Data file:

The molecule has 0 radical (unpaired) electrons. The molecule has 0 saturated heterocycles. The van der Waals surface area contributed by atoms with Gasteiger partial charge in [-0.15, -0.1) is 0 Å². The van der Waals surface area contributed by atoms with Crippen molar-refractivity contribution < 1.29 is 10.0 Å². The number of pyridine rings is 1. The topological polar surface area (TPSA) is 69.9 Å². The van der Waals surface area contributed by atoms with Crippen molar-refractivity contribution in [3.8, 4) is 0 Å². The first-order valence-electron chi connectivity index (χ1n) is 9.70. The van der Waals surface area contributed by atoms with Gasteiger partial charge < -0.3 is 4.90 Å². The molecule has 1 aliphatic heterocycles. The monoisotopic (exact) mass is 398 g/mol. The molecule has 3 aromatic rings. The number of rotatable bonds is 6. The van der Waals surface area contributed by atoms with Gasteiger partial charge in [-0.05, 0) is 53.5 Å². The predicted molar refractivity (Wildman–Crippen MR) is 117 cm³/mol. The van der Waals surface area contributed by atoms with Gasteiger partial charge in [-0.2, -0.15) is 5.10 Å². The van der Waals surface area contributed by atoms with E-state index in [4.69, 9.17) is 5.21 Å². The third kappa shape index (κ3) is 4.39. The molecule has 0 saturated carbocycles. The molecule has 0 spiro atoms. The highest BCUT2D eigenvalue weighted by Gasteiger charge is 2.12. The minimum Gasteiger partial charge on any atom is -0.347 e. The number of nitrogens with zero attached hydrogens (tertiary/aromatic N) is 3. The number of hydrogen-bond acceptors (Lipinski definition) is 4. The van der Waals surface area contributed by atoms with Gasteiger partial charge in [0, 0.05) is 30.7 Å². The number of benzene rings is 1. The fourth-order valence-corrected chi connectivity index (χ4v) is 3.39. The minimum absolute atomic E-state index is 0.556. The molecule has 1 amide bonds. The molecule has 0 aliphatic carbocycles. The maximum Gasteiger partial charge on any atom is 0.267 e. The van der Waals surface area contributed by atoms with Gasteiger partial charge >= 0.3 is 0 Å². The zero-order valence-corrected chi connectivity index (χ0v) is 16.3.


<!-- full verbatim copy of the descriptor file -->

The molecule has 0 radical (unpaired) electrons. The molecule has 0 saturated heterocycles. The van der Waals surface area contributed by atoms with Gasteiger partial charge in [-0.15, -0.1) is 0 Å². The van der Waals surface area contributed by atoms with Crippen molar-refractivity contribution < 1.29 is 10.0 Å². The number of pyridine rings is 1. The topological polar surface area (TPSA) is 69.9 Å². The van der Waals surface area contributed by atoms with Crippen molar-refractivity contribution in [3.8, 4) is 0 Å². The first-order valence-electron chi connectivity index (χ1n) is 9.70. The van der Waals surface area contributed by atoms with Gasteiger partial charge < -0.3 is 4.90 Å². The molecule has 1 aliphatic heterocycles. The monoisotopic (exact) mass is 398 g/mol. The molecule has 3 aromatic rings. The number of rotatable bonds is 6. The van der Waals surface area contributed by atoms with Gasteiger partial charge in [-0.05, 0) is 53.5 Å². The predicted molar refractivity (Wildman–Crippen MR) is 117 cm³/mol. The van der Waals surface area contributed by atoms with Gasteiger partial charge in [-0.2, -0.15) is 5.10 Å². The van der Waals surface area contributed by atoms with E-state index in [4.69, 9.17) is 5.21 Å². The third kappa shape index (κ3) is 4.39. The molecule has 0 saturated carbocycles. The molecule has 0 spiro atoms. The highest BCUT2D eigenvalue weighted by Gasteiger charge is 2.12. The minimum Gasteiger partial charge on any atom is -0.347 e. The number of nitrogens with zero attached hydrogens (tertiary/aromatic N) is 3. The number of hydrogen-bond acceptors (Lipinski definition) is 4. The van der Waals surface area contributed by atoms with Gasteiger partial charge in [0, 0.05) is 30.7 Å². The number of benzene rings is 1. The fourth-order valence-corrected chi connectivity index (χ4v) is 3.39. The minimum absolute atomic E-state index is 0.556. The molecule has 1 amide bonds. The molecule has 0 aliphatic carbocycles. The maximum Gasteiger partial charge on any atom is 0.267 e. The van der Waals surface area contributed by atoms with Gasteiger partial charge >= 0.3 is 0 Å². The zero-order valence-corrected chi connectivity index (χ0v) is 16.3.